You can eat a slice of tart hot out of the oven, but they are just as good cold. You can eat them with a knife and fork or just sitting at the helm you can eat it with a fork alone.
Batten Down Butternut Squash Tart
- ½ butternut squash peeled and cut into large chunks
- ½ red onion, coarsely chopped
- 2 eggs
- 2 T garlic salt
- 4 oz feta
- ½ recipe painter perfect piecrust
- 1 T pepper
- 2 t thyme
- ¼ c grated parmesan
- Preheat oven to 350◦ (170◦ C or medium)
- Prepare piecrust in pie tin and bake 10-15 minutes, (some people use pie weights or dried beans to weigh the crust down, I don’t and didn’t have any problems)
- Sautee the onions in 1 T olive oil until translucent, about 5 minutes
- Boil butternut squash 10-15 minutes
- Drain and put into bowl
- Mash squash and add onions, spices, and cheese
- Allow mixture to cool 5 minutes
- Stir in eggs
- Spoon mixture into piecrust and spread around evenly
- Sprinkle grated parmesan cheese over top
- Bake for 35 minutes
Waking up in lock 14
As lock 14 opened, we were the first in line to go through. Literally. We had actually slept in the lock the night before. We needed to get through 14 locks all the way to Albany by the end of the day. We pushed and pushed but the sun was already starting to set by the time we made it to the first guard gate before the flight of five locks at Lockport. We radioed but no luck. Finally, as a last resort I called Jeff the Erie Canal Navigation manager. We just had to make it through to Albany.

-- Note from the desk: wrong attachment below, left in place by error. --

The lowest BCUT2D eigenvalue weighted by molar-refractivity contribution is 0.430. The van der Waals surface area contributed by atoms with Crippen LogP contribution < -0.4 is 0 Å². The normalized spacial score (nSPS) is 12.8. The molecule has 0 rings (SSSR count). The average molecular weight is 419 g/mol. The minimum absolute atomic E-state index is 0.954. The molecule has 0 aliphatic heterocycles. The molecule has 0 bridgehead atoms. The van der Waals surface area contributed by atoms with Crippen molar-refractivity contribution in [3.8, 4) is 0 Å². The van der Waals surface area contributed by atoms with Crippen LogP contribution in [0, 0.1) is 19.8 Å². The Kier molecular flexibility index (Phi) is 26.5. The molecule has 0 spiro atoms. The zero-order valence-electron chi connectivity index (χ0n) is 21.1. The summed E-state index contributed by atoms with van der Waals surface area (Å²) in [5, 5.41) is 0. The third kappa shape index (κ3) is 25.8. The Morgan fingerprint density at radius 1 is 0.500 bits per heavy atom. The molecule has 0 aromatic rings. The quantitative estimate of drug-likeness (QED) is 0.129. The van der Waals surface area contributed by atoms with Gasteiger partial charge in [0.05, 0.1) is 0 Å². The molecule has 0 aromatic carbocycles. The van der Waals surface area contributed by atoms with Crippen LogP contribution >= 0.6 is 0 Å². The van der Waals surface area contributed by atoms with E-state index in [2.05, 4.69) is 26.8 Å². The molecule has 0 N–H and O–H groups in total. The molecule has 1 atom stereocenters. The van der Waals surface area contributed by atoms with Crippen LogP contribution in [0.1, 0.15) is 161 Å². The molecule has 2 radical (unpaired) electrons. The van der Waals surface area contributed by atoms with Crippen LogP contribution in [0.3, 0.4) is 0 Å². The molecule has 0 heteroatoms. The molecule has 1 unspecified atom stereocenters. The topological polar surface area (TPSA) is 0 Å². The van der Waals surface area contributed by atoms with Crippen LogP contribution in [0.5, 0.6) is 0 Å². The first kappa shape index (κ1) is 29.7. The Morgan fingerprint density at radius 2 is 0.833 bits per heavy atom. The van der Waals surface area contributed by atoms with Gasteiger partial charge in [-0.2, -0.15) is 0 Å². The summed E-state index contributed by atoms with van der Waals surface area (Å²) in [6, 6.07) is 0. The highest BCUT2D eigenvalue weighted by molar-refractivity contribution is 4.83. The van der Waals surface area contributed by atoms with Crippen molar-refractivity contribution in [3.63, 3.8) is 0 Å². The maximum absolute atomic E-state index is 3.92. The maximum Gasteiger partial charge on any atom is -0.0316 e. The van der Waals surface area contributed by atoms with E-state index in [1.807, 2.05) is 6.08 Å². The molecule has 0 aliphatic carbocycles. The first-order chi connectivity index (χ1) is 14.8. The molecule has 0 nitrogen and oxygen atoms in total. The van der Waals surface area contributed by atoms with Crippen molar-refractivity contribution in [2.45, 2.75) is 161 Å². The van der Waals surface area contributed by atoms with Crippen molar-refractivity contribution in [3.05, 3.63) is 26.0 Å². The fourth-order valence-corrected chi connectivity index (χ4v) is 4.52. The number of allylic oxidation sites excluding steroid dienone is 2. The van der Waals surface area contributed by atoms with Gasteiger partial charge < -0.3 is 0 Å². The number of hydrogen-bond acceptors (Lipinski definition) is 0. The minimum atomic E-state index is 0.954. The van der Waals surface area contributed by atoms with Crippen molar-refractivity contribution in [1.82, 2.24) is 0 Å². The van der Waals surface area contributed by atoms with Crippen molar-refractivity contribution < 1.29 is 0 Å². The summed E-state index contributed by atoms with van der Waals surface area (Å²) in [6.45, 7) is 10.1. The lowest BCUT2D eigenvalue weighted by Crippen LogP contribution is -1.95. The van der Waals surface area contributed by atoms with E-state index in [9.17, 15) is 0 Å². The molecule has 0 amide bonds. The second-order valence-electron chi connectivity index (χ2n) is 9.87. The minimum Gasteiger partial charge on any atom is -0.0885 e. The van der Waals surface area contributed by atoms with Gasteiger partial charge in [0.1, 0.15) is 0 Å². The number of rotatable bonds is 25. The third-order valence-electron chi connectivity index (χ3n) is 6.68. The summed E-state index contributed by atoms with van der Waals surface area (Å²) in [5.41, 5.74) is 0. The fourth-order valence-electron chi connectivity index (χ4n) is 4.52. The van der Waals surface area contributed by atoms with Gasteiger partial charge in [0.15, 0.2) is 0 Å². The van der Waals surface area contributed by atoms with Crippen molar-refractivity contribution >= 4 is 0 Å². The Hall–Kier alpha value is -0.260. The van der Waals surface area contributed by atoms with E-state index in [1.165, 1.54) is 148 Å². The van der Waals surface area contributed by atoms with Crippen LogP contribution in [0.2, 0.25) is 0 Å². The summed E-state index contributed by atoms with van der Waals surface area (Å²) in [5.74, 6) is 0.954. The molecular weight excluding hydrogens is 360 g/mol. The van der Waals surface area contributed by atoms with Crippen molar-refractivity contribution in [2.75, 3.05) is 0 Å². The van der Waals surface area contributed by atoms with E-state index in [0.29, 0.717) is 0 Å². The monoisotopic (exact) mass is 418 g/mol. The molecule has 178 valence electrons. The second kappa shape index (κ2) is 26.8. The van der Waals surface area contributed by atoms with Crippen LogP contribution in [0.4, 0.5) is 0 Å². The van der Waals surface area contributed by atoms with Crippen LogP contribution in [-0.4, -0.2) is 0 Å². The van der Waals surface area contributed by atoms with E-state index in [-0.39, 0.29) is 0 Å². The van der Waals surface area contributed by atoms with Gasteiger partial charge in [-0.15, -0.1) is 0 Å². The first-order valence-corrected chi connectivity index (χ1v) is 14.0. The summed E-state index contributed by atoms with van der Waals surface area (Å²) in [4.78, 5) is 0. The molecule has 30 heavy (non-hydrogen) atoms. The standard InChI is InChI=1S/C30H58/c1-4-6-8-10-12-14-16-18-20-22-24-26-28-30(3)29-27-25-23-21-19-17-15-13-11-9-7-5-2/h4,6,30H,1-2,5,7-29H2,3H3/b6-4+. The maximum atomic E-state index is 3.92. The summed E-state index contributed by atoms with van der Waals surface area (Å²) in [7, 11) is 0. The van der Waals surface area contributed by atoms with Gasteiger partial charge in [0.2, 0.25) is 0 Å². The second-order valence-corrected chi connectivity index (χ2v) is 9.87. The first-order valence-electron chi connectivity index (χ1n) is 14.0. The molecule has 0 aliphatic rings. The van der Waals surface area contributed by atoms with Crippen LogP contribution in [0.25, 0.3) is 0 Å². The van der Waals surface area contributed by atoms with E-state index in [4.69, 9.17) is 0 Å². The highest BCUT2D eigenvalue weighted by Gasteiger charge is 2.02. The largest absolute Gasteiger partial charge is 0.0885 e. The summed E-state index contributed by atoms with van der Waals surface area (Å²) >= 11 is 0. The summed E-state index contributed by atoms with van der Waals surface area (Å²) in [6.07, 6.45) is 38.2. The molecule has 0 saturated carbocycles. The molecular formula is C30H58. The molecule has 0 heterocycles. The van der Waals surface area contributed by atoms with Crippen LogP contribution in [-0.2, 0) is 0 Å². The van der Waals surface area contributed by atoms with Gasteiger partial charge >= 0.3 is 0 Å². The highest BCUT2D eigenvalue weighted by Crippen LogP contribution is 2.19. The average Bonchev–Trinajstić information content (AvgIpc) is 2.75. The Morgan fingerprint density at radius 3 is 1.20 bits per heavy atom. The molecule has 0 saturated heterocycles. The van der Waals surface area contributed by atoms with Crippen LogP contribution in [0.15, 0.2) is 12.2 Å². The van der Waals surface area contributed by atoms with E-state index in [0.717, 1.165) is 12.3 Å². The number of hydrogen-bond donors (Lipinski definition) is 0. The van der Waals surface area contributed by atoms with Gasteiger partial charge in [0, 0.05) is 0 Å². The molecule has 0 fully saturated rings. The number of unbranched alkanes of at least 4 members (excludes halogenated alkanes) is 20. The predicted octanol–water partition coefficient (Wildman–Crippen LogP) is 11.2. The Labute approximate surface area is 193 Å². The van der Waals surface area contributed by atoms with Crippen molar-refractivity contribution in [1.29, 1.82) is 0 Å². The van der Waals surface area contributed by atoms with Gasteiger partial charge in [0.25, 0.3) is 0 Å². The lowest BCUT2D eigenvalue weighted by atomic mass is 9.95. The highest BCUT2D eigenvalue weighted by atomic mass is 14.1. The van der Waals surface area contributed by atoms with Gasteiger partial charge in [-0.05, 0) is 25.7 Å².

Once again Jeff saved the day and got the operators to get us through the flight. We sneaked past Troy Federal lock in the nick of time just before they closed at 10 and motored into Albany in the Erie barely lit by my crewmate Mori-San shining a lamp to make sure no logs or flotsam was in our way.
By the time we finally moored I was beyond exhausted, but between holding lines and pushing walls and closing times to get through the locks I hadn’t had time to even think about dinner.
Wraps are a staple for quick and easy lunches or a late-night snack while on watch. Tortillas keep for ages without molding and you can put pretty much anything inside of them. These wraps are more for a little more involved than just throwing something together but it’s worth it.
Crewing on a Japanese boat, I find myself using a lot more soy sauce and ginger in my cooking than I normally do. But I always used those. The I have discovered a new favorite ingredient. Corn starch. It’s flavorless, doesn’t add color, texture, or nutritional value, but I am hooked. You can thicken sauces without having to cook them endlessly… a few minutes and presto you have a delicious thick sauce. Better yet it cuts down on propane use.
On Watch Shitake Wraps
makes 3 wraps
- 1 T garlic jelly
- ¼ c soy sauce